Welcome...

A Greater Boston native, I'm a professional dancer and award-winning interdisciplinary artist with talents in choreography, filmmaking, art, and graphic design. I'm co-founder and artistic director of Luminarium Dance Company (Boston, MA), art director of Art New England magazine, senior contributor for The Arts Fuse, and am the Boston area dance critic for the international Fjord Review. I recently completed a one-year term as co-chair of the Arlington Cultural Council, and am regularly hired as an arts advocate to speak at events ranging from legislative assemblies at the State House to entrepreneurial panels for students at Mount Holyoke College. This blog serves as a behind-the-scenes peek into the life and journal of an interdisciplinary artist. Learn more at merliguerra.com or luminariumdance.org, and thank you for reading my thoughts on setting the visual and performing arts into motion.

Sunday, March 30, 2014

Review: From billowing skirts to bonfires

Every once in a while, I am pleasantly provided with an abundance of opportunities to watch "the greats" perform. Over the past month, my planner boasted tickets to Bill T. Jones, the Boston Ballet, and Camille A. Brown & Dancers--all with the added pleasure of having an insightful (and equally dance-knowledgeable) viewing buddy at my side. Thanks, Kim!

It's important when watching these "greats" that we don't check our personal opinions at the door. Every viewer can take away his/her own reaction, just as every choreographer (be they world-famous or famous only to their own bedroom floorboards) has his/her triumphs and disappointments artistically on stage. Among these three productions, I found myself aware of all the above: Aware of the triumphs, aware of the disappointments, and most importantly, aware of my reactionary opinions on both.

In a nutshell, the Boston Ballet performance was at times the most disappointing, and at others the most unexpected. While the first two pieces were (as always) technically impressive with snapshot moments of visual intrigue, the choreography seemed to lack the depth many of us had anticipated. (An older woman at intermission walking by me commented to a friend "Well, disappointing, but those are the types of works the company needs to produce to keep the Board happy...") Luckily, Jiří Kylián saved the day with his mesmerizing Bella Figura. Kylián's masterful use of the curtains to shape and enhance the space alone made this work riveting to watch, as did his signature quirky (yet powerful) choreography. From billowing skirts to bonfires, this work had it all!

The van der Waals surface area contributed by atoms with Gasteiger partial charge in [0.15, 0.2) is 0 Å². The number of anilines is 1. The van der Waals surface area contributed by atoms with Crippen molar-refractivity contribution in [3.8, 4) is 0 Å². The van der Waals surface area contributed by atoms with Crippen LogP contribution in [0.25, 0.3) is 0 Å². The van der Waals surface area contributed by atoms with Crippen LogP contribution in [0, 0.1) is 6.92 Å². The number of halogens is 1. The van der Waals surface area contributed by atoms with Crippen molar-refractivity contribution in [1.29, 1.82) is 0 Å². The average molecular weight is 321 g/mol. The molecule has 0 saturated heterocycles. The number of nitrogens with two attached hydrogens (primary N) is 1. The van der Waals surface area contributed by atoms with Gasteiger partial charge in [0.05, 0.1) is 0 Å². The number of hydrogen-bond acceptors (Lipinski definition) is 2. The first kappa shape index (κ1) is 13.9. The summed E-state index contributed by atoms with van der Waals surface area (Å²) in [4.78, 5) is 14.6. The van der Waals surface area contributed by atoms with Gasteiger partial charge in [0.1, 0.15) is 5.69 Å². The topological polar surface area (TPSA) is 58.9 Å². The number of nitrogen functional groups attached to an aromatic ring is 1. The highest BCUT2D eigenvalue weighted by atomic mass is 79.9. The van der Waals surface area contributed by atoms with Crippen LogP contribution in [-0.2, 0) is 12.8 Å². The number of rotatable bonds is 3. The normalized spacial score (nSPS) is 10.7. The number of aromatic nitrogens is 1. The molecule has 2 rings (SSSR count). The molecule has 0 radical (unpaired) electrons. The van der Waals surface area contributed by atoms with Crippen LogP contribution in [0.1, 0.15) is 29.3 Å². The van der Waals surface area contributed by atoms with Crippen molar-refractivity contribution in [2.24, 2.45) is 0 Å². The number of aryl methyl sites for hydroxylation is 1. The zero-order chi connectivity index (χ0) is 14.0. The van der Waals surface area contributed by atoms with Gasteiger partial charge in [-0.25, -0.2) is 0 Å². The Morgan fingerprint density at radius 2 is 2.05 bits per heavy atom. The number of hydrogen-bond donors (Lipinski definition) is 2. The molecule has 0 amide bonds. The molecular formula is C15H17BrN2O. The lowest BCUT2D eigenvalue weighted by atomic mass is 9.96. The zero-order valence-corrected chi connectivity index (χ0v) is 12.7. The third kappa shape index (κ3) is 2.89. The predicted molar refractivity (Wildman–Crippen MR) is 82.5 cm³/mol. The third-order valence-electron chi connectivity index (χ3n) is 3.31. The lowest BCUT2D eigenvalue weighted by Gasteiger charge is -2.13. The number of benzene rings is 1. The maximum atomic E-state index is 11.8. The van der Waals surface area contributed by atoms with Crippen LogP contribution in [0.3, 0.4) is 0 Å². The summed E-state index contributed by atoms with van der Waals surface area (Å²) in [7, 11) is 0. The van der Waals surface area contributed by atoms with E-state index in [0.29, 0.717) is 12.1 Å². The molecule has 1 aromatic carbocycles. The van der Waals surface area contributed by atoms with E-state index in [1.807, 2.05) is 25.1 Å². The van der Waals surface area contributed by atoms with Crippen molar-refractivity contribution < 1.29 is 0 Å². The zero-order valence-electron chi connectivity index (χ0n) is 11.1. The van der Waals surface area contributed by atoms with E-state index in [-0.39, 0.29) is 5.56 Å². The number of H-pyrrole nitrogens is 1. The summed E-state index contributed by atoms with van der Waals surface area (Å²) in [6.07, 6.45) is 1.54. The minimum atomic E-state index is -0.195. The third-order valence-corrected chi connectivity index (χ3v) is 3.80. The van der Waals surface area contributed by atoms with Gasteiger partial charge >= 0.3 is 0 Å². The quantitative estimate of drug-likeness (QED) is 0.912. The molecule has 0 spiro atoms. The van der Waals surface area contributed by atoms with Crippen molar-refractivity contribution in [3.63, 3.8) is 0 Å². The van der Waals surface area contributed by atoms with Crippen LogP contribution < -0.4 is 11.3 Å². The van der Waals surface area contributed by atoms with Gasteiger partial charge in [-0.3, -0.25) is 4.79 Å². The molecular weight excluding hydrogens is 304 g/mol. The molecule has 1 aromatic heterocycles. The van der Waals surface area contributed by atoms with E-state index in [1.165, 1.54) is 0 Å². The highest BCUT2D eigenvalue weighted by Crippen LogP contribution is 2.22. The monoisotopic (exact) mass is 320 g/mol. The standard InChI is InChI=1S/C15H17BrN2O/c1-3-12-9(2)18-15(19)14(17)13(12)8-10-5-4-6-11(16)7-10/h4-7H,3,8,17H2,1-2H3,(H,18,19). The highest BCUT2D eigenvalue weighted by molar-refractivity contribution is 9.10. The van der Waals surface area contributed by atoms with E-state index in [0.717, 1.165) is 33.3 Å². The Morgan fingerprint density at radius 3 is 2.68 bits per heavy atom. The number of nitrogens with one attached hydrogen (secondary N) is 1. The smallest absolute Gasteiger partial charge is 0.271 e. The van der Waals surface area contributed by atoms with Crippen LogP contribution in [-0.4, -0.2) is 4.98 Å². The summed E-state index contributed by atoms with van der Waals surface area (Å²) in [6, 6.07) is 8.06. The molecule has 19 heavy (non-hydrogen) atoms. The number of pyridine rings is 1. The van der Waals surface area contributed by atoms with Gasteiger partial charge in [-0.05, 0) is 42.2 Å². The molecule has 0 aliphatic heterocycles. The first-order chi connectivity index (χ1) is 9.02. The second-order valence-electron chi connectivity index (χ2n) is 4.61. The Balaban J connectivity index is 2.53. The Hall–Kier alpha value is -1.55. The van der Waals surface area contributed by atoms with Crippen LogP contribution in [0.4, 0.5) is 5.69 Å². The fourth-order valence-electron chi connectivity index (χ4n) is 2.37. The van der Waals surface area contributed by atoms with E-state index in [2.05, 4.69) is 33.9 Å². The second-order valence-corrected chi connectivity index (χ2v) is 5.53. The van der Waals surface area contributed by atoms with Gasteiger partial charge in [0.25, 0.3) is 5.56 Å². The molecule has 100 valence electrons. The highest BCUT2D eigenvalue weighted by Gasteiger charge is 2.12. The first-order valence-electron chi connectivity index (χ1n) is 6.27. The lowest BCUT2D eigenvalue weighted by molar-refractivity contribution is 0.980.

Jiří Kylián, Bella Figura
Photo: Javier del Real, idu.cz

Meanwhile at the ICA, this was my first encounter with the work of Camille A. Brown & Dancers, and in some ways I still do not feel fully acquainted. The evening consisted of nearly an entire selection of excerpts, giving the audience a taste, but unfortunately not the full meal. Still, what was offered was wonderfully energized, engaging, and enthusiastic, with each "entertainer" bringing a clear individual personality to the group. Despite this impressive kinetic energy between the dancers, I admittedly found the simplest piece (just Camille and a pianist) the most enthralling. Perhaps it was the simplicity itself (of the set, the space, the solo) that made this piece such a pleasure--An intimacy between musician and performer that could only be found in the subtleties of the moment.


Camille A. Brown & Dancers
Photo: berkshireonstage.com

But not unexpectedly, it was Bill T. Jones whose work transported my artistic soul to new plane. Even weeks later, I find I cannot put into words the journey undergone by the audience, but by the end of the night, it was clear that the journey had been made. Perhaps not in physical steps, but miles had been walked in my mind. At the beginning of the work, the clock in the background was a constant reminder of time passing, with myself aware of every interaction and moment, but it was not until the clock reappeared at the end of the performance that I realized how blurred those lines had become, the experience I'd had, and the beauty I'd ingested having taken in the full work with breath held and anticipation exceeded.

Bill T. Jones/Arnie Zane Dance Company
Photo: newyorklivearts.org

And now we are on to the next month... Looking forward to the next wave of dance!